It has been 16 seasons since Arsenal won the Women’s Champions League – the only time a British club have lifted the title. Could this the season when that barren run finally ends?
The group stages start this week with Chelsea and Arsenal flying the flag once again, after Manchester City, Swansea, Rangers, Glasgow and Glentoran all failed to make it through qualifying.
But the Women’s Super League sides will need to hit the ground running, with the toughest of tasks coming in their opening matches.
Arsenal face a trip to all-conquering Lyon, the reigning champions, while Chelsea travel to last year’s semi-finalists Paris-St Germain.
So can they challenge for the title this time around? Let’s take a look at who’s involved and what to watch for.
Tough groups for WSL teams
Both Chelsea and Arsenal have their work cut out if they are to make this the year for Champions League glory.
As Women’s Super League champions, Chelsea qualified automatically for the group stages while Arsenal progressed through the qualifying rounds, narrowly beating Ajax to secure their place in Group C.
Chelsea, who did not make it out of their group last season, will again face a tough challenge to reach the knockout phase, having been drawn alongside Paris St-Germain, Real Madrid and Albanian club Vllaznia in Group A.
PSG pushed eventual winners Lyon all the way in the semi-finals in April, while Real Madrid have knocked out Manchester City in the qualifying rounds in the past two seasons.
The Blues, who reached the final in 2021, will also be without their manager Emma Hayes for an unspecified time as she recovers from emergency surgery.
Meanwhile 2007 champions Arsenal, who lost in the quarter-finals to Wolfsburg last season, have the unenviable task of facing eight-time winners Lyon in Group C, as well as Serie A winners Juventus – quarter-finalists last time out – and Swiss outfit Zurich.
Although a tough ask, if the two London clubs can put on a strong showing in their respective groups, they may fancy their chances of going all the way.
Who else could contend for title?
It’s difficult to look past eight-time winners Lyon, who claimed a thrilling 3-1 victory over favourites Barcelona in Turin in May.
The competition’s record scorer, Ada Hegerberg, returned from injury to play a crucial role in the French side’s run to the title last season and she will look to bounce back from her Euros disappointment with Norway – they went out at the group stage – to guide her side to a record-extending ninth title.
Of course, many English fans will have their eyes peeled for their European Championship-winning Lionesses, and two of them – former Manchester City players Lucy Bronze and Keira Walsh – have given themselves a great chance of silverware by joining 2021 champions Barcelona.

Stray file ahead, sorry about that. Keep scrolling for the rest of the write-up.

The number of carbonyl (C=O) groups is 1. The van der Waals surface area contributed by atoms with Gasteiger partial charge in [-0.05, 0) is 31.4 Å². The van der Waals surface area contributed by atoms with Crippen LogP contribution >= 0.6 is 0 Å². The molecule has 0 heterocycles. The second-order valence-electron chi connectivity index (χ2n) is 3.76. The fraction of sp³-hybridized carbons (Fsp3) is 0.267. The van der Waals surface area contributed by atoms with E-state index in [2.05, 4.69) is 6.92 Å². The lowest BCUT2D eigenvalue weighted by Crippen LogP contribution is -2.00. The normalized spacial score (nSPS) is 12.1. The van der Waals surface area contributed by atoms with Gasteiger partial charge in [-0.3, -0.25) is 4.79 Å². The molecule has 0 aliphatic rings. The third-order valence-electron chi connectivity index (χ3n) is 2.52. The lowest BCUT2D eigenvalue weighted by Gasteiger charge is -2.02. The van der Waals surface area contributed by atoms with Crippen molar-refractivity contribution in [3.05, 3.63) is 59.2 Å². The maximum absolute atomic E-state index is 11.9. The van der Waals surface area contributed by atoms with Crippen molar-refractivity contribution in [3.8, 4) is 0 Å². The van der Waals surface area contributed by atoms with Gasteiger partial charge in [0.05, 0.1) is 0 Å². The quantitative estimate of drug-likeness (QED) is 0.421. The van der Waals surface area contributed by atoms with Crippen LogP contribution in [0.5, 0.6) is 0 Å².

However, the Spanish champions, who have reached three finals in the past four years, are without Ballon d’Or winner Alexia Putellas, who is likely to miss the rest of the season as she recovers from knee surgery.
Bronze and Walsh will go toe-to-toe in Group D with their England team-mate Georgia Stanway, who joined Bayern Munich. The German side will look to build on their promising showing last season when they beat Lyon at home in the group stages and took PSG to extra-time in the quarter-finals.
German heavyweights Wolfsburg – two-time winners who have reached at least the quarter-finals in all 10 seasons since their debut – have arguably the easiest route to the knockout stages. They are in Group B with Czech side Slavia Prague, Austrians St Polten and debutants Roma.
Wolfsburg’s star striker, Alexandra Popp, will hope to continue her goalscoring exploits from Euro 2022, where she scored six goals for Germany in the tournament and only missed out on the Golden Boot to England and Arsenal forward Beth Mead on assists.
Two-time runners-up PSG sailed through the group stages last season, scoring 25 goals without reply in their six group wins. They have boosted their ranks with the signing of Dutch forward Lieke Martens from Barcelona over the summer, although French striker Marie-Antoinette Katoto remains out with a serious knee injury.
Alongside the stalwarts of Europe’s elite teams, the Champions League also welcomes some fresh teams to this year’s group stage.
Seven of the 16 teams present this time around were not in the group stage last season.
Albanian champions Vllaznia become the first club from their nation to reach the last 16 of any Uefa competition, men’s or women’s, since 1989-90, when KF Tirana were in the men’s European Cup.
Serie A runners-up Roma have reached the group stage for the first time ever as they attempt to join fellow Italian side Juventus in Europe’s elite.
Slavia Prague are the first Czech team to reach the new group stage – introduced last season in place of a last-16 knockout phase – after missing out to Arsenal in the qualifying rounds last season.
Meanwhile, St Polten made it to the last 16 two seasons ago, under the old competition format, and are competing as Austria’s first group representatives.
Big stages, big events
It is hoped that the record crowds seen at the Euros can continue to be emulated by staging Champions League games at clubs’ larger grounds used for the men’s teams.
Arsenal will play all of their home ties at Emirates Stadium, where they hosted a crowd of 47,367 at the recent north London derby against Tottenham, a record for a WSL match.
After attracting enormous crowds to the Nou Camp last season – drawing in more than 90,000 spectators for both their quarter-final against Real Madrid and semi-final against Wolfsburg – Barcelona will play their home group-stage matches against Rosengard and Bayern Munich at the 99,354-capacity ground.